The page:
Now, we have an issue. There is a pocket on the side of the bag. This pocket is apparently for glasses (or whatever else you can fit in there). It opens in a half-circle, and has a hard liner which is not removable. The first problem I have with this is that it instantly takes away precious space inside the main compartment of the bag. The second problem is that the pocket is just too small.

As much of a contradiction as that is, if you’re going to make a glasses pocket, make it big enough for a hard glasses case. It’s fine and dandy to think people can just put their glasses in there, but most people want to bring a case with them. Not only that, but if you throw your glasses in the pocket without a case, you can’t put anything else in there. All I can envision are a lighter, or keys, or my mini-Leatherman scratching my lenses all to hell. Give me the option, or don’t give me the pocket at all. At the very least, make the hard liner removable.

This product photo shows a tiny baby’s sunglasses. And all of the scratches have apparently been photoshopped away.

Thule Crossover 38L Rolling Carry-On

Now, let’s jump in this thing and see what’s lurking in the interior. The first thing of note is a mesh pocket on the inside flap of the bag. This can be used for a variety of things (obviously). It’s not huge, but you can cram a lot of items in there.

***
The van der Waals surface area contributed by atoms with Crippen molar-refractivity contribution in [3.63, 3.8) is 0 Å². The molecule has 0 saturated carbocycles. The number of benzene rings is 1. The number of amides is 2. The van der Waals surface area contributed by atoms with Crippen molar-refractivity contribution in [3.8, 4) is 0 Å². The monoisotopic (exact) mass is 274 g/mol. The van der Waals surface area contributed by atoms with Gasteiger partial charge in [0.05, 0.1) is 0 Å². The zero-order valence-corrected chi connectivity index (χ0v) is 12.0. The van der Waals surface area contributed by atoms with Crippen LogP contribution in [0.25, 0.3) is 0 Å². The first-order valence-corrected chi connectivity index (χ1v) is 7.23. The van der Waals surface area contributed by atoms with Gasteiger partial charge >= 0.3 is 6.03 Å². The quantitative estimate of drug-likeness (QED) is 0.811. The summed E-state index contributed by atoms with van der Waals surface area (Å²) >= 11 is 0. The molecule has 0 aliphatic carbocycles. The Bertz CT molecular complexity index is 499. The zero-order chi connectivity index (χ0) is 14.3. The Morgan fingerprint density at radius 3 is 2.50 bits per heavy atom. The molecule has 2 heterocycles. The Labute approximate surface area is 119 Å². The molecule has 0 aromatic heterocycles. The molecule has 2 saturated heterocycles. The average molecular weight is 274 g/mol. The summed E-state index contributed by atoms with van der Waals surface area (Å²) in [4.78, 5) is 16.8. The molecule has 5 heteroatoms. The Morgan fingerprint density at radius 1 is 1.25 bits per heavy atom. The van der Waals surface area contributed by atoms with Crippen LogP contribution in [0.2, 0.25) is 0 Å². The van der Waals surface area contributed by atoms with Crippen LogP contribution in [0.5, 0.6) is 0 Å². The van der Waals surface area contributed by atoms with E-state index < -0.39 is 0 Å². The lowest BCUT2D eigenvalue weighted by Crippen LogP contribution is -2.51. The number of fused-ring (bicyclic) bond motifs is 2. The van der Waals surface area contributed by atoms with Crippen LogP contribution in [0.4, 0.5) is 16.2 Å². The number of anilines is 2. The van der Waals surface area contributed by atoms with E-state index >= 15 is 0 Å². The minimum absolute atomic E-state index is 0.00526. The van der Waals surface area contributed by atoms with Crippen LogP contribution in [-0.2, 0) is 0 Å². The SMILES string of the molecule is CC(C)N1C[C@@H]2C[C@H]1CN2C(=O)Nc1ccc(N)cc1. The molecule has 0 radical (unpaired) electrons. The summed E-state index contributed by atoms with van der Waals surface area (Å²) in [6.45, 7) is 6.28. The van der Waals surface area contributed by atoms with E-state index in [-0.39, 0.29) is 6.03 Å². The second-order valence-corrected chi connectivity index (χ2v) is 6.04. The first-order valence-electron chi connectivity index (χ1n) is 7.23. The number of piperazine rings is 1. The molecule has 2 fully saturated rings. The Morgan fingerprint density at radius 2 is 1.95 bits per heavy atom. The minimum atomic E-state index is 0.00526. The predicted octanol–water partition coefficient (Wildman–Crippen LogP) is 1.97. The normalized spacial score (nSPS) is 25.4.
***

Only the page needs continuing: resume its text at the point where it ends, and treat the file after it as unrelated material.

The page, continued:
The main compartment is mostly open space, and has a zipper on the liner in case you need to get into the inner-workings of the bag. There are two adjustable straps to hold all your gear in place. And this is where things start to go a little awry.

Thule Crossover 38L Rolling Carry-On

First off, as is the deal with a lot of bags, the telescoping handle on the outside eats up room on the inside of the bag in order to keep things svelte on the outside. The same goes for the set-in wheels. And of course, the glasses pocket on the outside has its hard interior, also taking up space on the inside. Needless to say, this doesn’t leave a lot of ‘solid box’ room inside the product.

All of these things cause a problem for me. As much as I love this bag, there’s not a whole lot of available room for packing cubes or over-organized packing.

We both ended up stuffing a lot of our little items – underwear, socks, etc. – into the grooves between the telescoping handle. The top end of the bag is too shallow, so only flatter or more smashable things could be put there.

I also have US size 12 feet (EU 46), and they’re not giving me a lot of options as to where I can put my shoes (despite their product pictures). And I only pack one pair of shoes! I ended up putting them at the bottom, somewhat disconcerted by the fact that they were resting on the handle tubing instead of the back of the bag.

The product photo below couldn’t even make the packing job look efficient.

Thule Crossover 38L Rolling Carry-On

While there’s only so many things a designer can do to get all of these features into one small package, we really feel like they could have done better – especially when it comes to using this bag for more than a couple of days. On the one hand, we wish we had bags with more of a ‘cube’ of room, which lets us decide what goes where. On the other hand, the backpack straps and quality really sealed the deal for us.